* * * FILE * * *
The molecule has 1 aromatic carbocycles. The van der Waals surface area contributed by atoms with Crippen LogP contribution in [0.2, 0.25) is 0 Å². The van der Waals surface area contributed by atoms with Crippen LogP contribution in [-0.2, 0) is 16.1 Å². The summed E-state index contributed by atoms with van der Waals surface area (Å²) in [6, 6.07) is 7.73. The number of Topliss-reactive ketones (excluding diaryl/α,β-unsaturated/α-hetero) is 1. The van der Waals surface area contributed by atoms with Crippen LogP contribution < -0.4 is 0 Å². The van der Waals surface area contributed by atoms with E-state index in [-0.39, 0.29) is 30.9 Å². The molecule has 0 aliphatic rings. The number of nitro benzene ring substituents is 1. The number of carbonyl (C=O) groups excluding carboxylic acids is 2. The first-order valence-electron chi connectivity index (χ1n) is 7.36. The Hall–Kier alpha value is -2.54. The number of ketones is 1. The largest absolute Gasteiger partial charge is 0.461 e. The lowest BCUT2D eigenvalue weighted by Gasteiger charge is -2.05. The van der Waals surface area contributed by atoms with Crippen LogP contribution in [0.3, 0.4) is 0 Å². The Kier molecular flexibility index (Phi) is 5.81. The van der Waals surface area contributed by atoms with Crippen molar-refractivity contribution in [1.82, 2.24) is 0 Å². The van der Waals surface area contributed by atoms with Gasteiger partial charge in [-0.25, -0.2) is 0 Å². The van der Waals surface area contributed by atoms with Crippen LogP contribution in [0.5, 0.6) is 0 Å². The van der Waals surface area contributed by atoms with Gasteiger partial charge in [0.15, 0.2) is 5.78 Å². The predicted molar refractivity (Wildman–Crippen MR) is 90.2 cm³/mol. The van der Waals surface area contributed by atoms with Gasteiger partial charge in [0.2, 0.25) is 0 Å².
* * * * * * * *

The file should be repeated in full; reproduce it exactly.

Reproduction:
The molecule has 1 aromatic carbocycles. The van der Waals surface area contributed by atoms with Crippen LogP contribution in [0.2, 0.25) is 0 Å². The van der Waals surface area contributed by atoms with Crippen LogP contribution in [-0.2, 0) is 16.1 Å². The summed E-state index contributed by atoms with van der Waals surface area (Å²) in [6, 6.07) is 7.73. The number of Topliss-reactive ketones (excluding diaryl/α,β-unsaturated/α-hetero) is 1. The van der Waals surface area contributed by atoms with Crippen LogP contribution < -0.4 is 0 Å². The van der Waals surface area contributed by atoms with E-state index in [-0.39, 0.29) is 30.9 Å². The molecule has 0 aliphatic rings. The number of nitro benzene ring substituents is 1. The number of carbonyl (C=O) groups excluding carboxylic acids is 2. The first-order valence-electron chi connectivity index (χ1n) is 7.36. The Hall–Kier alpha value is -2.54. The number of ketones is 1. The largest absolute Gasteiger partial charge is 0.461 e. The lowest BCUT2D eigenvalue weighted by Gasteiger charge is -2.05. The van der Waals surface area contributed by atoms with Crippen LogP contribution in [0.3, 0.4) is 0 Å². The Kier molecular flexibility index (Phi) is 5.81. The van der Waals surface area contributed by atoms with Crippen molar-refractivity contribution in [1.82, 2.24) is 0 Å². The van der Waals surface area contributed by atoms with Gasteiger partial charge in [-0.25, -0.2) is 0 Å². The van der Waals surface area contributed by atoms with Crippen LogP contribution in [0.5, 0.6) is 0 Å². The van der Waals surface area contributed by atoms with Gasteiger partial charge in [0.15, 0.2) is 5.78 Å². The predicted molar refractivity (Wildman–Crippen MR) is 90.2 cm³/mol. The van der Waals surface area contributed by atoms with Gasteiger partial charge in [0.2, 0.25) is 0 Å².